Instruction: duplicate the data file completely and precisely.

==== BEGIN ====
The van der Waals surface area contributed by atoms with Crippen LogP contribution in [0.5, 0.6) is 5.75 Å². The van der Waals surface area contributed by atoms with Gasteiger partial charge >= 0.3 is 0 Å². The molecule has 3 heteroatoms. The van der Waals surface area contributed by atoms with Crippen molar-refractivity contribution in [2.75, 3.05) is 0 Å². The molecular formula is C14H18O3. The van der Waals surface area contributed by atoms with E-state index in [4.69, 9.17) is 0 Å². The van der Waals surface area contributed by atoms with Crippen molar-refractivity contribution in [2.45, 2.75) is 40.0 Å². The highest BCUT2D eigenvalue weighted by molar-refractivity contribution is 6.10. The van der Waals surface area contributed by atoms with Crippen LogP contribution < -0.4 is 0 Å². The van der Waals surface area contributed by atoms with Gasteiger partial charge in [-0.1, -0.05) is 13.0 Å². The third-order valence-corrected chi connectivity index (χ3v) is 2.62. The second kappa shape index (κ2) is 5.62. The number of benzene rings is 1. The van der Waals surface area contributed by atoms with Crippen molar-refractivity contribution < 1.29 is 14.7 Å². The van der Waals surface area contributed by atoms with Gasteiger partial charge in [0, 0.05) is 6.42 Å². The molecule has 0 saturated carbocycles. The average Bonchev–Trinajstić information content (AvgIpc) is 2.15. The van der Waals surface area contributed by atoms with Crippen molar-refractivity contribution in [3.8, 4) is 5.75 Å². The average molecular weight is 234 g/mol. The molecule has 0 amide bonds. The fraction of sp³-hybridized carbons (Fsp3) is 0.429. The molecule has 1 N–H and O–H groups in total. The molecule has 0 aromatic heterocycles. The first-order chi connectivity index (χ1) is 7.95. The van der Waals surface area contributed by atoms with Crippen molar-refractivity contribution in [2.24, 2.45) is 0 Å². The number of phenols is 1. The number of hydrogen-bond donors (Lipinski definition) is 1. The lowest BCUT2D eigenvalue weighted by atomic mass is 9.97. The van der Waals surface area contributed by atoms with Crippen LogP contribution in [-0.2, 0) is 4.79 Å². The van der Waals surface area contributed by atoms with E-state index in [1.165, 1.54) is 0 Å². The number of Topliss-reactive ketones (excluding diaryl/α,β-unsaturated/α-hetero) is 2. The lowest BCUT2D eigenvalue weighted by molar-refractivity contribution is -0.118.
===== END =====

The van der Waals surface area contributed by atoms with Crippen LogP contribution in [0.5, 0.6) is 5.75 Å². The van der Waals surface area contributed by atoms with Gasteiger partial charge >= 0.3 is 0 Å². The molecule has 3 heteroatoms. The van der Waals surface area contributed by atoms with Crippen molar-refractivity contribution in [2.75, 3.05) is 0 Å². The molecular formula is C14H18O3. The van der Waals surface area contributed by atoms with E-state index in [4.69, 9.17) is 0 Å². The van der Waals surface area contributed by atoms with Crippen molar-refractivity contribution in [2.45, 2.75) is 40.0 Å². The highest BCUT2D eigenvalue weighted by molar-refractivity contribution is 6.10. The van der Waals surface area contributed by atoms with Crippen LogP contribution < -0.4 is 0 Å². The van der Waals surface area contributed by atoms with Gasteiger partial charge in [-0.1, -0.05) is 13.0 Å². The third-order valence-corrected chi connectivity index (χ3v) is 2.62. The second kappa shape index (κ2) is 5.62. The number of benzene rings is 1. The van der Waals surface area contributed by atoms with Crippen molar-refractivity contribution < 1.29 is 14.7 Å². The van der Waals surface area contributed by atoms with Gasteiger partial charge in [0, 0.05) is 6.42 Å². The molecule has 0 saturated carbocycles. The average Bonchev–Trinajstić information content (AvgIpc) is 2.15. The van der Waals surface area contributed by atoms with Crippen molar-refractivity contribution in [3.8, 4) is 5.75 Å². The average molecular weight is 234 g/mol. The molecule has 0 amide bonds. The fraction of sp³-hybridized carbons (Fsp3) is 0.429. The molecule has 1 N–H and O–H groups in total. The molecule has 0 aromatic heterocycles. The first-order chi connectivity index (χ1) is 7.95. The van der Waals surface area contributed by atoms with Crippen molar-refractivity contribution in [2.24, 2.45) is 0 Å². The number of phenols is 1. The number of hydrogen-bond donors (Lipinski definition) is 1. The lowest BCUT2D eigenvalue weighted by atomic mass is 9.97. The van der Waals surface area contributed by atoms with Crippen LogP contribution in [-0.2, 0) is 4.79 Å². The van der Waals surface area contributed by atoms with E-state index in [1.165, 1.54) is 0 Å². The number of Topliss-reactive ketones (excluding diaryl/α,β-unsaturated/α-hetero) is 2. The lowest BCUT2D eigenvalue weighted by molar-refractivity contribution is -0.118.